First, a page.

"There is no escape from the impending doom save through a bold unconditional acceptance of the non-violent method. Democracy and violence go ill together. The States that today are nominally democratic have either to become frankly totalitarian or, if they are to become truly democratic, they must become courageously non-violent."
3.We make this choice because we believe that modern conditions have brought us to the end of the military road. The heavy polarization of power into two world centers, the development of ultimate weapons, and the miracles of communication and transportation are new factors in history that demand new attitudes toward conflict. If men continue to hold on to an old rehearsed response in the presence of these new elements, they will not grow, but die. This is the crisis that all living things periodically have faced. To try to cling to outworn patterns of security rather than face the risks of striving for a new approach, has always meant death. We believe it will again mean death.
The choice we propose is a radical one, requiring new attitudes, new risks, and it may be, new suffering. It is not a choice that the United States has ever made before. It has no relation whatever to what military leaders and patriotic groups like to refer to as the "pacifist virus that undermined America" in the years after the first World War. Campaigns to demobilize and "bring the boys home," pressures for a quick "return to normalcy," insistence on lower taxes and smaller military budgets, and drifts toward isolationism, may be sincere expressions of a war-weary people, but they are not pacifism. These attitudes, stemming as they did from selfish motives, and unaccompanied by concern for the welfare of others, may, indeed, have hastened war in a world where power is necessary to retain privilege and protect position. It does not follow, however, that peace is only for the militarily strong, as Americans are being so insistently advised. Indeed, even if military superiority once did insure a kind of enforced peace, it can do so no longer now that cosmic weapons place cosmic power at the disposal of more than one nation.
We suggest that from now on, peace will not be for the strong, but for the just, and further, that there will neither be peace until men learn to be just, nor justice until men determine to renounce violence.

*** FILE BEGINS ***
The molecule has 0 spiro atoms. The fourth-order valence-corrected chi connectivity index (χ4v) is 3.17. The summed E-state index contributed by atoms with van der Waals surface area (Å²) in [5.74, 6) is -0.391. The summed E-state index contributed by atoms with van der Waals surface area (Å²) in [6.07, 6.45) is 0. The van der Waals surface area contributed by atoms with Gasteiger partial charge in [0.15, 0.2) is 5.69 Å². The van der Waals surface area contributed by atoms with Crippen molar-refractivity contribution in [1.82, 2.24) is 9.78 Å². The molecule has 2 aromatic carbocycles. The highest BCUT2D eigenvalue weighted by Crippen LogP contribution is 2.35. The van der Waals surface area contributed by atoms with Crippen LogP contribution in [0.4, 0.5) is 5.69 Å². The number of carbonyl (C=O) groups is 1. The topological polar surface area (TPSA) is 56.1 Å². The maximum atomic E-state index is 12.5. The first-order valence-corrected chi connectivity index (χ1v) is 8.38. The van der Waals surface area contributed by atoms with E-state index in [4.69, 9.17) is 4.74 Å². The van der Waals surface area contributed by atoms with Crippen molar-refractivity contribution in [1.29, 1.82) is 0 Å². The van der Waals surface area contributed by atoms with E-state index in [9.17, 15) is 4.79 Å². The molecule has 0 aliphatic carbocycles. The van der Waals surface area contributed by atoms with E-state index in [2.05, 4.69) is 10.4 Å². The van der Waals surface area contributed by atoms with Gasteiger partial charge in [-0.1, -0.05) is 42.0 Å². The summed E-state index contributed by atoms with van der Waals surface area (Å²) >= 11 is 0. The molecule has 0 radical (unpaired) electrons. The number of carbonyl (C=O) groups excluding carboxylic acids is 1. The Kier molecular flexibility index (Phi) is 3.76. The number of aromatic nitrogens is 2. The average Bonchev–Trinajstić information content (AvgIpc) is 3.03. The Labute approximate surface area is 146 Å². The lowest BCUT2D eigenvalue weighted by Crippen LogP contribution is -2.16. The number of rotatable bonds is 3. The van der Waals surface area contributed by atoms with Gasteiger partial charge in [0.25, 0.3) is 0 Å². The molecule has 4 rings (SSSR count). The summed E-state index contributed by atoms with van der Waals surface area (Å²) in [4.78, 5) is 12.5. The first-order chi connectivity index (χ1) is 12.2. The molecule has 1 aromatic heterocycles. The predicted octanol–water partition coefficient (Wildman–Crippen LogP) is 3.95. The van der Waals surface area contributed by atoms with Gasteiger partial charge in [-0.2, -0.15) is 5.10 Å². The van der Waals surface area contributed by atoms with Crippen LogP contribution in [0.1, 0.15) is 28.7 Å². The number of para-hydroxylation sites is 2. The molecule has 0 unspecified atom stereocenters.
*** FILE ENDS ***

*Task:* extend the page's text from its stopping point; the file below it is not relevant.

Thus, we dissociate ourselves from the basically selfish attitude that has been miscalled pacifism, but that might be more accurately described as a kind of irresponsible anti-militarism. We dissociate ourselves also from utopianism. Though the choice of non-violence involves a radical change in men, it does not require perfection.
The renunciation of violence and the creation of a new climate in the world community will certainly be difficult, but we believe human nature, illuminated and ennobled by divine power, can bear effective witness in the direction of world community. Man's character is a strange mixture of the petty, the self-centered, the fearful, and the complacent on the one hand, and the compassionate, the patient, the forgiving, and the noble on the other. The redemptive working of God in human lives, perhaps through the person of an inspired leader, can invoke on a large scale the qualities of sacrifice and service which are evidenced daily in common living, and which make up the heart of the non-violent alternative. Man can rise to noble heights, but he must first free himself from the compulsions of fear and the pressures of conformity.
Nor is this assertion of man's capacity to rise to noble heights only a philosophical conjecture. A concrete demonstration exists in the Indian campaign for independence, in which multitudes of men and women, without being raised to individual sainthood, were able to make an entirely new response to injustice and humiliation. In this situation, under the stimulus of a beloved cause and inspired leadership, ordinary . people were enabled to find new courage and self-respect, were able to overcome hostility toward an enemy, and to endure physical suffering, imprisonment and other outrages without resorting to violence in return. The failure of Indians always to live up to Gandhi's exacting standards only underscores their humanity, and establishes the very point we are here making: it is not necessary to wait until a nation is made of saints to call forth other attitudes and responses than those which have for so long held men in the bondage of hatred and violence.